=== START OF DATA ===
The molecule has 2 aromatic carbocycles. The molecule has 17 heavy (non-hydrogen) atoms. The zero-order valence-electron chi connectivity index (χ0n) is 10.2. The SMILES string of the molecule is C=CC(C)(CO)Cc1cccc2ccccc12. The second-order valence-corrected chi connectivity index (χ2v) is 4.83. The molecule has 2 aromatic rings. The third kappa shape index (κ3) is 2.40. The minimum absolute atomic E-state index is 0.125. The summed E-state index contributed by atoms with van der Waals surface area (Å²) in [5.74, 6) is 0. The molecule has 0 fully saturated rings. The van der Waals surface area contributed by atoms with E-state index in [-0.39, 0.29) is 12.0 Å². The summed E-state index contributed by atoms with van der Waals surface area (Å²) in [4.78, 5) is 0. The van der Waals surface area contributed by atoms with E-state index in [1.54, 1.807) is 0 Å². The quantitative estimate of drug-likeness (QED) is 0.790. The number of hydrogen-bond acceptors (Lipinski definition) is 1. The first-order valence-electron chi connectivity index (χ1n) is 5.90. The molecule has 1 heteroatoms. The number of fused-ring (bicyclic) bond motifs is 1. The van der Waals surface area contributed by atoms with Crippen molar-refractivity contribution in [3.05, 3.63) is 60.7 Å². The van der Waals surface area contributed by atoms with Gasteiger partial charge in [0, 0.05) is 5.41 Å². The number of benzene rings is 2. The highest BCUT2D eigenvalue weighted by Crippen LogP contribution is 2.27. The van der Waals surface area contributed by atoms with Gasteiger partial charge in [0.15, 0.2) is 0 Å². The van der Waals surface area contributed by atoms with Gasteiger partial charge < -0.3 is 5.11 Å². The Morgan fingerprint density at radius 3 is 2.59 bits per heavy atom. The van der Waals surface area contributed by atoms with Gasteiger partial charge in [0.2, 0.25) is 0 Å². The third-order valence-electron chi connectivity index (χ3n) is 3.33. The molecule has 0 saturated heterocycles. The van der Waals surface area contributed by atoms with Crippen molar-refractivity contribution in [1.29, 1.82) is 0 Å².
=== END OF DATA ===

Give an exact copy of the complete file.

The molecule has 2 aromatic carbocycles. The molecule has 17 heavy (non-hydrogen) atoms. The zero-order valence-electron chi connectivity index (χ0n) is 10.2. The SMILES string of the molecule is C=CC(C)(CO)Cc1cccc2ccccc12. The second-order valence-corrected chi connectivity index (χ2v) is 4.83. The molecule has 2 aromatic rings. The third kappa shape index (κ3) is 2.40. The minimum absolute atomic E-state index is 0.125. The summed E-state index contributed by atoms with van der Waals surface area (Å²) in [5.74, 6) is 0. The molecule has 0 fully saturated rings. The van der Waals surface area contributed by atoms with E-state index in [-0.39, 0.29) is 12.0 Å². The summed E-state index contributed by atoms with van der Waals surface area (Å²) in [4.78, 5) is 0. The van der Waals surface area contributed by atoms with E-state index in [1.54, 1.807) is 0 Å². The quantitative estimate of drug-likeness (QED) is 0.790. The number of hydrogen-bond acceptors (Lipinski definition) is 1. The first-order valence-electron chi connectivity index (χ1n) is 5.90. The molecule has 1 heteroatoms. The number of fused-ring (bicyclic) bond motifs is 1. The van der Waals surface area contributed by atoms with Crippen molar-refractivity contribution in [3.05, 3.63) is 60.7 Å². The van der Waals surface area contributed by atoms with Gasteiger partial charge in [0, 0.05) is 5.41 Å². The number of benzene rings is 2. The highest BCUT2D eigenvalue weighted by Crippen LogP contribution is 2.27. The van der Waals surface area contributed by atoms with Gasteiger partial charge in [0.15, 0.2) is 0 Å². The van der Waals surface area contributed by atoms with Gasteiger partial charge < -0.3 is 5.11 Å². The Morgan fingerprint density at radius 3 is 2.59 bits per heavy atom. The van der Waals surface area contributed by atoms with Gasteiger partial charge in [0.2, 0.25) is 0 Å². The third-order valence-electron chi connectivity index (χ3n) is 3.33. The molecule has 0 saturated heterocycles. The van der Waals surface area contributed by atoms with Crippen molar-refractivity contribution in [1.29, 1.82) is 0 Å².